Morgan Freeman apologizes in wake of sexual harassment accusations

Multiple women have accused Morgan Freeman of sexual harassment and inappropriate behavior on movie sets and in other professional settings. ( AFP)
Updated 24 May 2018
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Morgan Freeman apologizes in wake of sexual harassment accusations

  • Morgan Freeman: “Anyone who knows me or has worked with me knows I am not someone who would intentionally offend or knowingly make anyone feel uneasy.”
  • Several women alleged that he made frequent comments about their bodies, or would stare at them in ways that made them feel uncomfortable.

NEW YORK: Oscar-winning actor Morgan Freeman apologized on Thursday to anyone who may have felt “uncomfortable or disrespected” by his behavior, after CNN reported that multiple women have accused the A-list actor of sexual harassment and inappropriate behavior on movie sets and in other professional settings.
“Anyone who knows me or has worked with me knows I am not someone who would intentionally offend or knowingly make anyone feel uneasy,” the actor, now 80, said in a statement sent to The Associated Press by his publicist, Stan Rosenfield. “I apologize to anyone who felt uncomfortable or disrespected — that was never my intent.”
The CNN report includes the account of a production assistant on the 2017 heist film “Going In Style,” who detailed an incident in which the actor repeatedly tried to lift up her skirt, and asked if she was wearing underwear. She alleged that Freeman subjected her to unwanted touching and comments on a near-daily basis on the film.
Several women alleged that he made frequent comments about their bodies, or would stare at them in ways that made them feel uncomfortable. CNN spoke to 16 people about Freeman; eight said they had experienced harassment or inappropriate behavior, and eight said they had witnessed such conduct. Seven of them described harassment or inappropriate behavior at Revelations Entertainment, a company he co-founded with Lori McCreary.
The CNN report also cited accounts by three entertainment reporters of inappropriate remarks they allege Freeman made at press junkets, including the report’s co-author, Chloe Melas, who describes Freeman shaking her hand, “not letting go while repeatedly looking her up and down and saying more than once a variation of, ‘I wish I was there’” — and also “You are ripe.”
Freeman won the 2005 Oscar for best supporting actor for “Million Dollar Baby.” He was nominated four other times, including for “Driving Miss Daisy” and “The Shawshank Redemption,” and is renowned for his prolific voiceover work.


Tunnel through an Australian mountain? No problem, says Elon Musk

Updated 17 January 2019
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Tunnel through an Australian mountain? No problem, says Elon Musk

  • The entrepreneur behind electric carmaker Tesla has most recently turned his sights on tackling city traffic via low-cost tunnels
  • Musk in 2017 made a Twitter pitch to build what was the world’s biggest battery in an Australian state to solve its severe energy crisis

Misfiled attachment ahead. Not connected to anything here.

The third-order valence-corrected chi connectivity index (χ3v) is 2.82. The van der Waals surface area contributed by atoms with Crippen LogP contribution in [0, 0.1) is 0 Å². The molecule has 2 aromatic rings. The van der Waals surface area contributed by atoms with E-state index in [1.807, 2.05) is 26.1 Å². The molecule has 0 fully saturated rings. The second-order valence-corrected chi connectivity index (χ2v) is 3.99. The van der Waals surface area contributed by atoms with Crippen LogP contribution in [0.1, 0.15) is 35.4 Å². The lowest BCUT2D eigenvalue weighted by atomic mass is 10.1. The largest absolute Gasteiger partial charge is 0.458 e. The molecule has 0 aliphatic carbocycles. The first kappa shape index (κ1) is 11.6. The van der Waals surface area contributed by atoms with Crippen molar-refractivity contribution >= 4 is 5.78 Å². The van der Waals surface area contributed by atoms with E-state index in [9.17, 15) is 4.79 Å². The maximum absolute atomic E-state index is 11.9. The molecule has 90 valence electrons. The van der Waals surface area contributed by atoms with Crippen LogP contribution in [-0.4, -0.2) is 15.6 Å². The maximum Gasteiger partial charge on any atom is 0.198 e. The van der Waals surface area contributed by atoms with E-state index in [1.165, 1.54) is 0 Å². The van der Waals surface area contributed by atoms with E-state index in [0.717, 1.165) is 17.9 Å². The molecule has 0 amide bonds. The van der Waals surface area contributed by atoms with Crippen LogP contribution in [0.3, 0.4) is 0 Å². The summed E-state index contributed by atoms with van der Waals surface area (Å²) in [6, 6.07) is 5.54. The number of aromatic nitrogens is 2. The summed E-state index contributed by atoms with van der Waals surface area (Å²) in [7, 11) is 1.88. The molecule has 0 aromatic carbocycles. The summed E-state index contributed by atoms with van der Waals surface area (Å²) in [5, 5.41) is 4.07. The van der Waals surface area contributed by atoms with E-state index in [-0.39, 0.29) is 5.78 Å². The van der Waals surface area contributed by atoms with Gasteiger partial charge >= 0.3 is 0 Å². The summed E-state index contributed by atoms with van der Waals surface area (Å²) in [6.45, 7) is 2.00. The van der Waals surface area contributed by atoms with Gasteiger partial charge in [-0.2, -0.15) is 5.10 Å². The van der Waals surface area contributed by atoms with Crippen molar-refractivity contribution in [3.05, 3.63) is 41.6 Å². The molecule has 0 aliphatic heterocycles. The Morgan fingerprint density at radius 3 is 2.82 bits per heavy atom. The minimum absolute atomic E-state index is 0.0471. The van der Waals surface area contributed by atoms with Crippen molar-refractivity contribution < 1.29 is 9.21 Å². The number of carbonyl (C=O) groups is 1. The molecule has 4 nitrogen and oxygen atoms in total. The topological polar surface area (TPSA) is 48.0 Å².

SYDNEY: Australia could become a test ground for another of Elon Musk’s massive infrastructure projects after the maverick billionaire tweeted a “bargain” price to build a tunnel through a mountain to solve Sydney’s traffic woes.
Musk in 2017 made a Twitter pitch — and followed through with the offer — to build what was the world’s biggest battery in an Australian state to solve its severe energy crisis.
The entrepreneur behind electric carmaker Tesla has most recently turned his sights on tackling city traffic via low-cost tunnels created by his Boring Company, and in December unveiled a sample project near Los Angeles.
So when an Australian politician tweeted at Musk on Wednesday about the costs of drilling through a mountain range north of Sydney, he responded quickly.
“I’m a lawmaker in Sydney, which is choking with traffic. How much to build a 50km tunnel through the Blue Mountains and open up the west of our State?,” asked New South Wales state MP Jeremy Buckingham.
“About $15M/km for a two way high speed transit, so probably around $750M plus maybe $50M/station,” Musk replied late Wednesday, with his response liked more than 22,000 times on Twitter.
He has more than 24 million followers on the social media platform.
Another billionaire, Mike Cannon-Brookes, who founded Australian software startup Atlassian, weighed in on the exchange, saying the estimated price tag “sounds like a bargain for Sydney.”
The population of the Sydney region has grown by around 25 percent since 2011 to reach 5.4 million, out of a national population of 25 million, and road congestion is a major concern.
There was no indication the exchange of tunnel tweets would lead to any quick action, but it could bring some needed positive publicity for Musk.
Musk has risen to prominence with a series of ambitious ventures, particularly Tesla, but has also drawn plenty of criticism for some volatile behavior.
He waged a public battle with a rescuer who helped save a group of boys trapped in a cave in Thailand last year, calling him a “pedo guy” after the Brit slammed his idea of building a mini-submarine to save the children as a public relations stunt.
Meanwhile, riders who have tested out Boring’s prototype tunnel — where cars are lowered by lifts then slotted into tracks and propelled along at high speeds — have complained of a bumpy journey.